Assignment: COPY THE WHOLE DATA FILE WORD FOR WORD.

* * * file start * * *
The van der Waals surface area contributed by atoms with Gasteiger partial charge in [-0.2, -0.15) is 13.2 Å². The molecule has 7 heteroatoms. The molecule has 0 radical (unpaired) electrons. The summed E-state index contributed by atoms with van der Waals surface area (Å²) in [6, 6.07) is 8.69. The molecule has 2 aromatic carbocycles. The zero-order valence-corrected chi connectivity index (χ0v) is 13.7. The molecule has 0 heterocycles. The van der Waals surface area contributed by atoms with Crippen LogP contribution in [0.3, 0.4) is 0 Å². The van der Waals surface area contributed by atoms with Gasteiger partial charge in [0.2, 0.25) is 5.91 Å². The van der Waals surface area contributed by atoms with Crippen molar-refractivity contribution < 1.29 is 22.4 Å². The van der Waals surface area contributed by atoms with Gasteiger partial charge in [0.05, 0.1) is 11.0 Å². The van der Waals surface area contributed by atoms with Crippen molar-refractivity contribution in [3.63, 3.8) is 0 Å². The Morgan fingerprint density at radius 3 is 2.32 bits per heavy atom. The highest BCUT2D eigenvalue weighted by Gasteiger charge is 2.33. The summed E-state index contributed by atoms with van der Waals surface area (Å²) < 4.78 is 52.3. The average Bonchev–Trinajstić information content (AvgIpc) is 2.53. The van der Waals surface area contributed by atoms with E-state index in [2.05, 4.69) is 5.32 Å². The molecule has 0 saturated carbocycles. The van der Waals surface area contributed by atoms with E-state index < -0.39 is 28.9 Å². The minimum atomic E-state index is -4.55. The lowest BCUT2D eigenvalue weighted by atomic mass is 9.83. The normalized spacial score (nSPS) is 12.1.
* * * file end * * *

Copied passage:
The van der Waals surface area contributed by atoms with Gasteiger partial charge in [-0.2, -0.15) is 13.2 Å². The molecule has 7 heteroatoms. The molecule has 0 radical (unpaired) electrons. The summed E-state index contributed by atoms with van der Waals surface area (Å²) in [6, 6.07) is 8.69. The molecule has 2 aromatic carbocycles. The zero-order valence-corrected chi connectivity index (χ0v) is 13.7. The molecule has 0 heterocycles. The van der Waals surface area contributed by atoms with Crippen LogP contribution in [0.3, 0.4) is 0 Å². The van der Waals surface area contributed by atoms with Gasteiger partial charge in [0.2, 0.25) is 5.91 Å². The van der Waals surface area contributed by atoms with Crippen molar-refractivity contribution < 1.29 is 22.4 Å². The van der Waals surface area contributed by atoms with Gasteiger partial charge in [0.05, 0.1) is 11.0 Å². The van der Waals surface area contributed by atoms with Crippen molar-refractivity contribution in [3.63, 3.8) is 0 Å². The Morgan fingerprint density at radius 3 is 2.32 bits per heavy atom. The highest BCUT2D eigenvalue weighted by Gasteiger charge is 2.33. The summed E-state index contributed by atoms with van der Waals surface area (Å²) < 4.78 is 52.3. The average Bonchev–Trinajstić information content (AvgIpc) is 2.53. The van der Waals surface area contributed by atoms with E-state index in [2.05, 4.69) is 5.32 Å². The molecule has 0 saturated carbocycles. The van der Waals surface area contributed by atoms with E-state index < -0.39 is 28.9 Å². The minimum atomic E-state index is -4.55. The lowest BCUT2D eigenvalue weighted by atomic mass is 9.83. The normalized spacial score (nSPS) is 12.1.